Overall, the Nikkor Z 14-24mm f/2.8 S lens has an excellent and thoughtful design. The ability to use a screw-in filter is a fantastic improvement over the original Nikon 14-24mm lens for F mount. The 14-24mm f/2.8 S is built to exacting professional standards, has a sleek modern design and works very well.

Image quality and performance

Sharpness

Behind the 14-24mm f/2.8 S's excellent image quality is an advanced optical design. In total, the lens contains 16 elements, which are organized across 11 groups. This is two more elements than the F mount 14-24mm f/2.8 lens uses. The 14-24mm f/2.8 S includes three aspherical lens elements, which are used to reduce spherical aberrations and distortion. It also includes four extra-low dispersion elements to reduce color fringing and chromatic aberrations.

Nikon Z 14-24mm f/2.8 S Nikkor Review: Field Test -- Gallery Image
Shot on a Nikon Z6 II. 20.5mm, f/11, 1.6s, ISO 100.
This image has been converted and processed to taste in Adobe Camera Raw. Click for the full-size image. Click here for the RAW file.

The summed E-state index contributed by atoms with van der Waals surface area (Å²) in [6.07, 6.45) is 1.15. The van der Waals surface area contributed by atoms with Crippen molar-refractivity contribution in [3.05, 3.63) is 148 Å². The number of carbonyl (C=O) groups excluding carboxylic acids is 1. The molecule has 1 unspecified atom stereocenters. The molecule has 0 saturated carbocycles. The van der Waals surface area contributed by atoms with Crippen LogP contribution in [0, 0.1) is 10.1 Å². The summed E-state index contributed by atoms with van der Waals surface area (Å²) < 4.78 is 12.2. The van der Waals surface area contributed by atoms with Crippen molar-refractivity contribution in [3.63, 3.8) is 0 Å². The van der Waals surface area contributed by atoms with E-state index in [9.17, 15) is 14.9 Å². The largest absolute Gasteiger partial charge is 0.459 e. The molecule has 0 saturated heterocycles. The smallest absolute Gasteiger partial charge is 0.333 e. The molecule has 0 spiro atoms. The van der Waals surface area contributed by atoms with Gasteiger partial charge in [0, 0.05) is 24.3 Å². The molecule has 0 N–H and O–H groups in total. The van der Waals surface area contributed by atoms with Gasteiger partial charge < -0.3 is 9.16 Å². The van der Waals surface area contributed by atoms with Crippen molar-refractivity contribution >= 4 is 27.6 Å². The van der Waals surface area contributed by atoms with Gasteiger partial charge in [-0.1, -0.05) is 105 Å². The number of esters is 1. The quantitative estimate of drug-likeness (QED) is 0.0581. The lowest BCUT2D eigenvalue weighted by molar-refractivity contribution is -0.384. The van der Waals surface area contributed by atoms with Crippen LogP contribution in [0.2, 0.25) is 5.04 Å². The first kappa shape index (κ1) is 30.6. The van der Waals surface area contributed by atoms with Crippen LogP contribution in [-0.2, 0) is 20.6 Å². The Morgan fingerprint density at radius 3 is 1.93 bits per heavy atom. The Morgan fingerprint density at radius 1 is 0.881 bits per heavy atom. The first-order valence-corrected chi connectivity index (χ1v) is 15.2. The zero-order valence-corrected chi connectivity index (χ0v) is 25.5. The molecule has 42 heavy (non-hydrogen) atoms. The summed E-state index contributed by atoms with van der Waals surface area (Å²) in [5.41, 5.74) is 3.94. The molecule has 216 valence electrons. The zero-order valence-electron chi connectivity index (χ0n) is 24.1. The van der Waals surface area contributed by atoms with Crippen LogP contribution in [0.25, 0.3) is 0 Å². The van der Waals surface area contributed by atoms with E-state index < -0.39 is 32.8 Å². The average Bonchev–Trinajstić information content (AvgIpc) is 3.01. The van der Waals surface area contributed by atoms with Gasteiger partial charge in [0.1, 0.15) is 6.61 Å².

The lens includes ARNEO and Nano Crystal Coatings. The Nano Crystal Coating controls incidental light from a diagonal direction, whereas the ARNEO Coating controls incidental light from a vertical direction. Combined, they work to prevent ghosting, reflections and flare. There is also Super Integrated Coating on multiple elements for color accuracy and improved rendering.

Nikon Z 14-24mm f/2.8 S Nikkor Review: Field Test -- Gallery Image
Shot on a Nikon Z7. 17mm, f/6.3, 4s, ISO 1600.
This image has been converted and processed to taste in Adobe Camera Raw. Click for the full-size image. Click here for the RAW file.

All the crops seen below are 100 percent crops from raw image files converted in Adobe Camera Raw using default settings and built-in lens correction profiles enabled. I have selected specific images to show, but you can download the full-size raw files for each focal length/aperture combination I tested (14mm, 18mm and 24mm) in the Gallery.

14mm

Nikon Z 14-24mm f/2.8 S Nikkor Review: Field Test -- Gallery Image
Shot on a Nikon Z7. 14mm, f/2.8, 1/320s, ISO 64.
Sharpness test image, full scene at 14mm. This image has been converted in Adobe Camera Raw using default settings. Click for the full-size image. Click here for the RAW file.

At 14mm, the Nikon 14-24mm f/2.8 S lens delivers strong center sharpness even when shooting wide open. At f/2.8, extreme corner performance is good with respect to sharpness and detail, although there is some visible vignette, which is unsurprising but easily corrected.

Nikon Z 14-24mm f/2.8 S Nikkor Review: Field Test -- Gallery Image
Shot on a Nikon Z7. 14mm, f/2.8, 1/320s, ISO 64.
Sharpness test image, 100% center crop. This image has been converted in Adobe Camera Raw using default settings. Click for the full-size image. Click here for the RAW file.